Each quip went through various rounds of checks and approvals. We sense-checked them with ourselves for clarity, with others for humour and relatability, with our friends in Legal for “not getting us in trouble”-ability, and with anyone else that would look at them. This means even the 120 quips we ended up with is more like 300 in total, given the amount of rewriting. Pour one out for  “and don’t you baguette it!” – an early rejected quip for Pret a Manger.

And finally: eras

Eras were our brand new invention for Year in Monzo 2023. We knew we wanted to do something along the lines of ‘your financial persona/horoscope’ - and as we explored the main character energy concept further, we hit upon the language of eras. Something about 2023 being your Percy Pig Era just felt right.

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To write eras we had to do two things. Firstly, coming up with the era itself - a shorthand for the data point behind it. Space was limited so while “Clubcard era” would work, “Thinking about getting a Clubcard tattoo next year era” wouldn’t. And secondly, we had to actually explain what the era meant. So a short description that unpacked the data point, with maybe yet another joke thrown in.

This was another huge task, with almost 200 eras to write. And each would have to be spot on – specific enough that you’d relate to it, but not so out there as to be totally random. Yes, Iceland is known for weird and wonderful products, but how would you feel about being told 2023 was your Baked Bean-filed Hash Brown Era?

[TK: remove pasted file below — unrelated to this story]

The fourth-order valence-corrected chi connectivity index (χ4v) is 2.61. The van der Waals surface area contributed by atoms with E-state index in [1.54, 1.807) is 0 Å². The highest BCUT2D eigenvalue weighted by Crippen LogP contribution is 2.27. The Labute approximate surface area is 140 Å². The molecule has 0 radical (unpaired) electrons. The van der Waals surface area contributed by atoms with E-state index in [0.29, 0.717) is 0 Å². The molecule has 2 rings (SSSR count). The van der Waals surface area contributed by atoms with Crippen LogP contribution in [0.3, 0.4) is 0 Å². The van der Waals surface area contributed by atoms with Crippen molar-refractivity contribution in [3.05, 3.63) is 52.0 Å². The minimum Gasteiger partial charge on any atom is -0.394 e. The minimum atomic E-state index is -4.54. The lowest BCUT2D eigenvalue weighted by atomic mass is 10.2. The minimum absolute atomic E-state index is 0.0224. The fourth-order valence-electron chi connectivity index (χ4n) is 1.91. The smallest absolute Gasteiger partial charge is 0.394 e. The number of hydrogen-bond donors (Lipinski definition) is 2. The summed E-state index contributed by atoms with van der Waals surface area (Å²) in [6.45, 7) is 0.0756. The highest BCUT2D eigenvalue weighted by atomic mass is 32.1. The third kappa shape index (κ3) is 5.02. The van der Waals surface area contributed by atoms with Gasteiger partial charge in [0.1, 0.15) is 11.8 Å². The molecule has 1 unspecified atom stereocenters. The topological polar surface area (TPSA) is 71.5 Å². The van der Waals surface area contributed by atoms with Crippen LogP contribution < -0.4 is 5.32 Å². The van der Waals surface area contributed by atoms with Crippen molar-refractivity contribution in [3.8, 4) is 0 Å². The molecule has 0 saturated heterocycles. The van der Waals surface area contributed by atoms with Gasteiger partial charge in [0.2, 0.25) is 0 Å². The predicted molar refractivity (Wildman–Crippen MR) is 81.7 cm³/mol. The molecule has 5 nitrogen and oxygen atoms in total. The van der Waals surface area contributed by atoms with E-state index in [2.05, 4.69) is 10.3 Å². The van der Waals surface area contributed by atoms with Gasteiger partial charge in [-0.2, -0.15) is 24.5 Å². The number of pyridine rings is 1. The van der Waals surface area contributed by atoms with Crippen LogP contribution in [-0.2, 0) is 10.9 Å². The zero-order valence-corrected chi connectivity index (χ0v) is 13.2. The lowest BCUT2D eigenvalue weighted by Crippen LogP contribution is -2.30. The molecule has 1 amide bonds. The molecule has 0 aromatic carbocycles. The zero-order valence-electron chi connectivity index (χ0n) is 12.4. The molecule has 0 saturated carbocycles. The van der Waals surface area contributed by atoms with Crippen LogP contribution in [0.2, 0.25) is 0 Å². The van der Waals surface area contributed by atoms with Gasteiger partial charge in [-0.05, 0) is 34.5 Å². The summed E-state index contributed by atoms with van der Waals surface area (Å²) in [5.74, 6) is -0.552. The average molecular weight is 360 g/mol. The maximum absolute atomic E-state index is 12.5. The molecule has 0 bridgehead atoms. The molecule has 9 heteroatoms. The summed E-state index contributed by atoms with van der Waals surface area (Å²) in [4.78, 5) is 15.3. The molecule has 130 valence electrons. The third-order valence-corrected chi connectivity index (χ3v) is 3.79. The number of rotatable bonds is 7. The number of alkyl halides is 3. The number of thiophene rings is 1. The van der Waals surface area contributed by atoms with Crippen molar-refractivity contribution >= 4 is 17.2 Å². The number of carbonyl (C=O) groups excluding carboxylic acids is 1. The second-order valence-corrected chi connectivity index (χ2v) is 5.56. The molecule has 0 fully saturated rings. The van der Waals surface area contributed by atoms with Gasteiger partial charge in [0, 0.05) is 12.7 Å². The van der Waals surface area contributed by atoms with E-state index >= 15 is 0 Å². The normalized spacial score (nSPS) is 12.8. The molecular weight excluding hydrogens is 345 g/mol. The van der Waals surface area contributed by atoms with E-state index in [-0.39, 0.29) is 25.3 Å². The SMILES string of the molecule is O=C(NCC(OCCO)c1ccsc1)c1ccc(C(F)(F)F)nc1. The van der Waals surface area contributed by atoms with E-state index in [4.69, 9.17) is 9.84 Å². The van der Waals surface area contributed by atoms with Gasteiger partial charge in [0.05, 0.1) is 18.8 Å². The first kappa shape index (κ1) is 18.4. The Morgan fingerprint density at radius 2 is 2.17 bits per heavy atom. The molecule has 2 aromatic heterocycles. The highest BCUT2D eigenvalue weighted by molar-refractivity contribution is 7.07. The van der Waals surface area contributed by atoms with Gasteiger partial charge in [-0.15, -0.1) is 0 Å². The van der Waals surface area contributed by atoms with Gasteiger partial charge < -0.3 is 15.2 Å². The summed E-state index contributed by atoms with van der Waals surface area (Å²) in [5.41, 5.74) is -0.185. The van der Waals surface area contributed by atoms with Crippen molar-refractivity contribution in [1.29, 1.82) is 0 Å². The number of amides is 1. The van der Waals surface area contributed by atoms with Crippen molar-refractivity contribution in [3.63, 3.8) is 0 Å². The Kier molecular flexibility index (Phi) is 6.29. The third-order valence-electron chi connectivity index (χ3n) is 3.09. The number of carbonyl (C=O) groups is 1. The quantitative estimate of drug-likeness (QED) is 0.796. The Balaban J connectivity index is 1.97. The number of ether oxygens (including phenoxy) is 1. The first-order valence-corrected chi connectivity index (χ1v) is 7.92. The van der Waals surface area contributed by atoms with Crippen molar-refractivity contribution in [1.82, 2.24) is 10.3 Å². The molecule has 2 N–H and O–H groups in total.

Like our quips, writing these meant drawing upon our own cultural knowledge, researching how people talked about each merchant, and sense-checking them with people that knew better. 

We assigned eras to each customer in a very specific way. You’d likely qualify for a few eras - being in the top 5% of Greggs and the top 10% of Ikea, for example - but we’d give you whatever one the fewest people were eligible for. The ‘hardest club to get into’ as it were. So you’d get the most special result possible, even if it wasn’t your absolute top result.

The way this logic worked out meant that some people wouldn’t qualify for any of the eras, with about 30% of users falling into a catch-all bucket. Originally we wrote one era for all of them, but we weren’t satisfied with a third of people getting the same result. So we sub-divided the catch-all into five eras. Each of these would be something to the effect of “your spending was too special to put in a box”. Writing these wasn’t easy (what even does a “Swiss Army Knife era” even mean?) but we got there in the end. 

Lastly, we paired each era up with what we called a mundane object to illustrate it. These would be deliberately basic-looking and unbranded. The joke throughout Year in Monzo is that you’re this grand protagonist, but ultimately we’re bringing you back to reality but just showing you how many takeaways you got. So we spent a lot of time trying to find ones that were just the right level of boring.

We’ll end with some of our loveliest customer feedback – so heartwarming.